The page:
If you’re anything like me, you have a lot of stuff but you only really notice it when you move. This happened to me recently and, as I filled box after box, I was incredulous at the sheer volume of clothes, books and completely random knickknacks I own. There were things I had forgotten I own — which provides a bit of a thrill upon rediscovery — but also provides a hint at just how unnecessary that particular item is to my life.
Happiness guru Gretchen Rubin (of The Happiness Project) recently tackled the idea of clutter and happiness (and how to make it work better for you) in a piece for The New York Times. Rubin, who is in the process of sorting out the clutter that runs her family’s NYC apartment, points out that she’s far from the only one drowning under piles of stuff. The U.S. Department of Energy estimates that 25 percent of people who have two-car garages can’t park their cars in them because they’re filled to the brim with everything but cars. It seems the more space we’re given, the more stuff we’ll fill it with.
But, she adds, not everything we accumulate is bad. Part of increasing our personal satisfaction is sorting out the truly happy-making stuff from the junk. “The things we own exert a powerful influence over the atmosphere of our homes,” she writes. “My large library of children’s literature, my friend’s collection of Maine paraphernalia — these contribute to, and reflect, our sense of identity. Objects received as gifts commemorate important milestones like weddings, births and graduations. Photos remind us of those we love. Possessions can’t make us happy alone, but they can indeed play an important role in a happy life.”
Rubin’s notes for parsing which stuff is important and why we accumulate it in the first place are great. Take a look:
1. The “endowment effect”: Once we own something, we value it and find it hard to part with, so think twice before you take custody of any item.
2. The charm of procrastination: It’s easier to keep stuff than get rid of it, which encourages us to shove yet another takeout flyer in a junk drawer instead of truly assessing its contribution to our lives.
3. The tug of nostalgia: It’s tough to part with something (no matter how crappy) that came from someone we love or that we associate with a particular memory, and Rubin suggests deliberately curating along these lines so that you feel respectful of personal history without having to keep grandpa’s old socks.
As I try to keep these things in mind, wading through boxes, I’m tempted to just leave a lot of the stuff I haven’t even sorted through out on the curb. The trouble is, I don’t want to regret anything. And so I would add several of my own notes to Rubin’s list:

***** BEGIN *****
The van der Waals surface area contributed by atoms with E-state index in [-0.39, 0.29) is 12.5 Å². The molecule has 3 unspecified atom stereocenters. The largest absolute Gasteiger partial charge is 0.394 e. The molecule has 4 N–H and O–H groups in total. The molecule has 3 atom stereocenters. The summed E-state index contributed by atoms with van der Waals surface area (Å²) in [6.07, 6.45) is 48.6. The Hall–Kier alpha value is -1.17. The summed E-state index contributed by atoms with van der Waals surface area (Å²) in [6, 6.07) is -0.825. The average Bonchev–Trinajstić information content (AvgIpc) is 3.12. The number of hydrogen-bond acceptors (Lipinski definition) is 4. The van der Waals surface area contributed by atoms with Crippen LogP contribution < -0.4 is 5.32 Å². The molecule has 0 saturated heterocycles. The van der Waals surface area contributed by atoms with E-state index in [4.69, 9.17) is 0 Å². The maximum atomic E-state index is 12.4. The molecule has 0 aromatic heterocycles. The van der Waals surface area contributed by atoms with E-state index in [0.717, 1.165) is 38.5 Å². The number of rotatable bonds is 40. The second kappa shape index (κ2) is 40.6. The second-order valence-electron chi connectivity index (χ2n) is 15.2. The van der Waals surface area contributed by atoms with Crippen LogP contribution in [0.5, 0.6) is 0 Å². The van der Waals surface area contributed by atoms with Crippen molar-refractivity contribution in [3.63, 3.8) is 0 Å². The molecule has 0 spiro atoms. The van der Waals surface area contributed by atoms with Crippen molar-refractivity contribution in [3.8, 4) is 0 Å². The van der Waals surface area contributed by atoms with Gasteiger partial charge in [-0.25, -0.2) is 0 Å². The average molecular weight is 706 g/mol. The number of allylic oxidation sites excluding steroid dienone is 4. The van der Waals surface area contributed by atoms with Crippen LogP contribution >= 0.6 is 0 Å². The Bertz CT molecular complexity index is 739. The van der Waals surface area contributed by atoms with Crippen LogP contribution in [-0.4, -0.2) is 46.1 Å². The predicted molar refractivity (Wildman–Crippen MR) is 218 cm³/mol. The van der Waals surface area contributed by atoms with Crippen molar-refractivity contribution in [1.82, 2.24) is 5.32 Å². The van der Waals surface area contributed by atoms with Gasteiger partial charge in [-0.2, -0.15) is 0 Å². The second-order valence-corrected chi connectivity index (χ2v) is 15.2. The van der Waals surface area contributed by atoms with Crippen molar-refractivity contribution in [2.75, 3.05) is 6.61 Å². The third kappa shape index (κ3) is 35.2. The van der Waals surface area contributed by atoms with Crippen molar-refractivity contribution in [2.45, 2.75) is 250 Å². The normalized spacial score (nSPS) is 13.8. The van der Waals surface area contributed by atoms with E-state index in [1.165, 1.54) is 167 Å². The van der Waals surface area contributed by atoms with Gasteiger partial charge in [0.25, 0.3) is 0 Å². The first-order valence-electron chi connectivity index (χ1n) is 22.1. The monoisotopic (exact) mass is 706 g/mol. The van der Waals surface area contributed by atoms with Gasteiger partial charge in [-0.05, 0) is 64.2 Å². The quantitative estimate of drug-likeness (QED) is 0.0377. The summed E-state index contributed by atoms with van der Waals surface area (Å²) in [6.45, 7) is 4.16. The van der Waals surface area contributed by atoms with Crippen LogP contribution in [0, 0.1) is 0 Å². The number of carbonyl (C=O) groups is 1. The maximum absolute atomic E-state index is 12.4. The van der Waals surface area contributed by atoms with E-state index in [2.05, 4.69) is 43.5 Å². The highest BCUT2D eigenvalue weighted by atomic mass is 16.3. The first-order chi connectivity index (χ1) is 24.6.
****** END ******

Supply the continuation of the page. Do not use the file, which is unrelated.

1. Try living without it: If you feel overwhelmed and don’t know where to start, try boxing up all of it for a couple of months to figure out what you actually need and miss. Many of my things have been in boxes since March and I’m shocked by how much of it I could just walk away from. I want my books, my sad clown painting and my grandparents’ record player, but no longer remember the details of most of my clothes, random kitchen junk or assorted extras. I have been amazed by how little I actually need.
2. Less stuff means more possibilities: I realized, when living in my former (and very small) apartment, that I got to a point where I didn’t have room for anything else. Everything was stuffed. So even though I had a lot of junk in my apartment, I also had no room for things I might care about. Having fewer things and less clutter means you don’t have to hesitate when something truly amazing comes along.
I’ve also come to realize just how pinned down we are by our belongings. If I got an amazing job offer in Hong Kong for six months, one of the factors in my decision would be just what to do with all of my things. Could my stuff stop me from having a potentially life-changing experience?
3. Allow yourself to be a little sentimental: I recently got some clarity on what things are meaningful to me. While I haven’t missed the piles of clothes and miscellaneous items stacked in my storage closet, I did experience one minor heartbreak when a box of my grandmother’s glasses fell and smashed. I was hit with a wave of grief over the how irreplaceable they are. The experience, while unpleasant, has given me a needed reminder of what holds significance for me, and what can go.
How often do you clean out your home? Get 25 tips to declutter your home here.